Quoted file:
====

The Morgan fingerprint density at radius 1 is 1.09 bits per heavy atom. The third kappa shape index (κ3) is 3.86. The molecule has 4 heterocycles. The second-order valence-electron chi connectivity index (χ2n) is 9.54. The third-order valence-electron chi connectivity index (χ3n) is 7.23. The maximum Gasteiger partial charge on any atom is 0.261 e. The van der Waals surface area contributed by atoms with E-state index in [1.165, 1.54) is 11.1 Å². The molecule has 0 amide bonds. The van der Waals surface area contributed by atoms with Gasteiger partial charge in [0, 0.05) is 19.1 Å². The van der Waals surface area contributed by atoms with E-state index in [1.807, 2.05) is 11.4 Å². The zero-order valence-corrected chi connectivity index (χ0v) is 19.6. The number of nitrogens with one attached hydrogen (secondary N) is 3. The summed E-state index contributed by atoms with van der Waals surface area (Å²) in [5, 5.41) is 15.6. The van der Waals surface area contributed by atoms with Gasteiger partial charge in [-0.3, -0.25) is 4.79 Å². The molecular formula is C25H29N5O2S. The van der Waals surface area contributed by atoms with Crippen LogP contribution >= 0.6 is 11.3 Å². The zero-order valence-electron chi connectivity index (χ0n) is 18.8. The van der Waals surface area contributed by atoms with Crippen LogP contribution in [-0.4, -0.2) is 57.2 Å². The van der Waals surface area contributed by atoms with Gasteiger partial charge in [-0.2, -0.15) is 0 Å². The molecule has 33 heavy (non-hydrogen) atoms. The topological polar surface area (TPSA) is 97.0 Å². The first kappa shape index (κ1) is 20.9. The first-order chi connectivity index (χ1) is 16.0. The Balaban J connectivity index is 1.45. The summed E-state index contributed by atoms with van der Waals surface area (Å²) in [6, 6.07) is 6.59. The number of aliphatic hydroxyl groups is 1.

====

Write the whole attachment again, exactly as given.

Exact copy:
The Morgan fingerprint density at radius 1 is 1.09 bits per heavy atom. The third kappa shape index (κ3) is 3.86. The molecule has 4 heterocycles. The second-order valence-electron chi connectivity index (χ2n) is 9.54. The third-order valence-electron chi connectivity index (χ3n) is 7.23. The maximum Gasteiger partial charge on any atom is 0.261 e. The van der Waals surface area contributed by atoms with E-state index in [1.165, 1.54) is 11.1 Å². The molecule has 0 amide bonds. The van der Waals surface area contributed by atoms with Gasteiger partial charge in [0, 0.05) is 19.1 Å². The van der Waals surface area contributed by atoms with E-state index in [1.807, 2.05) is 11.4 Å². The zero-order valence-corrected chi connectivity index (χ0v) is 19.6. The number of nitrogens with one attached hydrogen (secondary N) is 3. The summed E-state index contributed by atoms with van der Waals surface area (Å²) in [5, 5.41) is 15.6. The van der Waals surface area contributed by atoms with Gasteiger partial charge in [-0.3, -0.25) is 4.79 Å². The molecular formula is C25H29N5O2S. The van der Waals surface area contributed by atoms with Crippen LogP contribution >= 0.6 is 11.3 Å². The zero-order valence-electron chi connectivity index (χ0n) is 18.8. The van der Waals surface area contributed by atoms with Crippen LogP contribution in [-0.4, -0.2) is 57.2 Å². The van der Waals surface area contributed by atoms with Gasteiger partial charge in [-0.2, -0.15) is 0 Å². The molecule has 33 heavy (non-hydrogen) atoms. The topological polar surface area (TPSA) is 97.0 Å². The first kappa shape index (κ1) is 20.9. The first-order chi connectivity index (χ1) is 16.0. The Balaban J connectivity index is 1.45. The summed E-state index contributed by atoms with van der Waals surface area (Å²) in [6, 6.07) is 6.59. The number of aliphatic hydroxyl groups is 1.